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Say Hello to BMW’s E-Power Roadster

BMW E-Power Roadster

BMW Going Electric

There are quite a few electric motorcycles out or in the works these days, so it’s no surprise to see BMW mixing it up. The company debuted the Vision DC Roadster a while back but since then there hasn’t been much-electrified noise from the Bavarians.

Now, the E-Power Roadster is here. It’s an electric motorcycle prototype. The company invited some European journalists to come and check out the bike. It’s a bit of a parts bin motorcycle with an innovative electric powertrain. According to RideApart, the motorcycle has the front end of an S 1000 R and the back end of an R 1200 RS. The bike is a prototype, so BMW is focused on the powertrain and not the rest of the motorcycle at this point. I would assume the finished product will be more handsome.

Anyway, the bike can do a 0 to 60 mph run in 2.9 seconds. That’s wicked fast considering the bike weighs 639 pounds. The bike can recharge three miles of range for every minute it’s on the fast charger. That means it takes 30 minutes to get to 90 percent of its battery capacity.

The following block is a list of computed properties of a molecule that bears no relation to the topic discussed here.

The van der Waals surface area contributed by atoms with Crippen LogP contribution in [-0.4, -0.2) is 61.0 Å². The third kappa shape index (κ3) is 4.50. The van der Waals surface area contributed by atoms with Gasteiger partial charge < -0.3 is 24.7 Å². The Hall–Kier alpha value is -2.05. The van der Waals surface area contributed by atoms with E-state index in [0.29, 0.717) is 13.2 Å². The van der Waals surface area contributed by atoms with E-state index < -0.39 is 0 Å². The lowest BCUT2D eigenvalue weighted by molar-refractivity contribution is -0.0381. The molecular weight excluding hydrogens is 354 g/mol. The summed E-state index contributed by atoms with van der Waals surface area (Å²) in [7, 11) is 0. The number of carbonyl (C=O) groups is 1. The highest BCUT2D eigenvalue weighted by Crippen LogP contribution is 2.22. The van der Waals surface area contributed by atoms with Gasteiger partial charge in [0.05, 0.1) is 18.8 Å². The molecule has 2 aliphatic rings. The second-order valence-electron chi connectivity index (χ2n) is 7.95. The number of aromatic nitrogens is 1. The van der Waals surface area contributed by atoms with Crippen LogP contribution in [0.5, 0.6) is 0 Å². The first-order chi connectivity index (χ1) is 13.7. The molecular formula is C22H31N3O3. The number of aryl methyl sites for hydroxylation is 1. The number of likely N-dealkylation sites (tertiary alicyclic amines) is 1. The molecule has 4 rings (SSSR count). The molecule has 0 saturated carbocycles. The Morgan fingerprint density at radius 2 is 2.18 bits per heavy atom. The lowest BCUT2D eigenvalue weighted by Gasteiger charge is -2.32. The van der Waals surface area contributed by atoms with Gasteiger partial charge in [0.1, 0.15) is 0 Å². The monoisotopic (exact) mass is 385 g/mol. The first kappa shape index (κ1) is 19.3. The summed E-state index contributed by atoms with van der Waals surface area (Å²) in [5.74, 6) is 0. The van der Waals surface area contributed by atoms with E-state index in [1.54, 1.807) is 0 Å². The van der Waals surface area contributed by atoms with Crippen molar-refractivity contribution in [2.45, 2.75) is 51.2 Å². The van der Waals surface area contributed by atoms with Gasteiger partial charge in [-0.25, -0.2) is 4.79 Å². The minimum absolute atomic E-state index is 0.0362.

The electric powertrain components are borrowed from the BMW automotive side of the business. The bike uses a 13 kWh battery and an electric motor from the long-wheelbase, China-only 7-Series. The bike can do 125 to 185 miles per charge and the electric motor is good for 136 hp and 147 lb-ft of torque. 

The range isn’t quite there yet, but it’s cool to see BMW working towards something here. I look forward to the future.

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  1. I don’t mean to be pedantic, but we’re all going have to get used to new metrics. The article says the bike uses a 13kW battery. I reckon that should have said 13kWh, because if the bike is rated at 136HP, the battery’s got to be able to pump out the same power (or more, depending whether the 136HP is measured at the motor or at the back wheel). Google says 136HP = 101kW.

  2. Europeans have been rating their car, and truck, motorbikes and boats in kilowatts for a very long time. The conversion is 100 kW = 135.96 hp. Eventually horsepower becomes a meaningless number as ’kilowatts‘ are easier to understand, convert and use in energy calculations.

  3. Are they using a shaft drive? Belt? I only ask because, although shaft drives are strong and don’t wear as fast, they’re not very efficient. So if they’re putting down 145 foot pounds of torque, that’s pretty impressive with a shaft drive.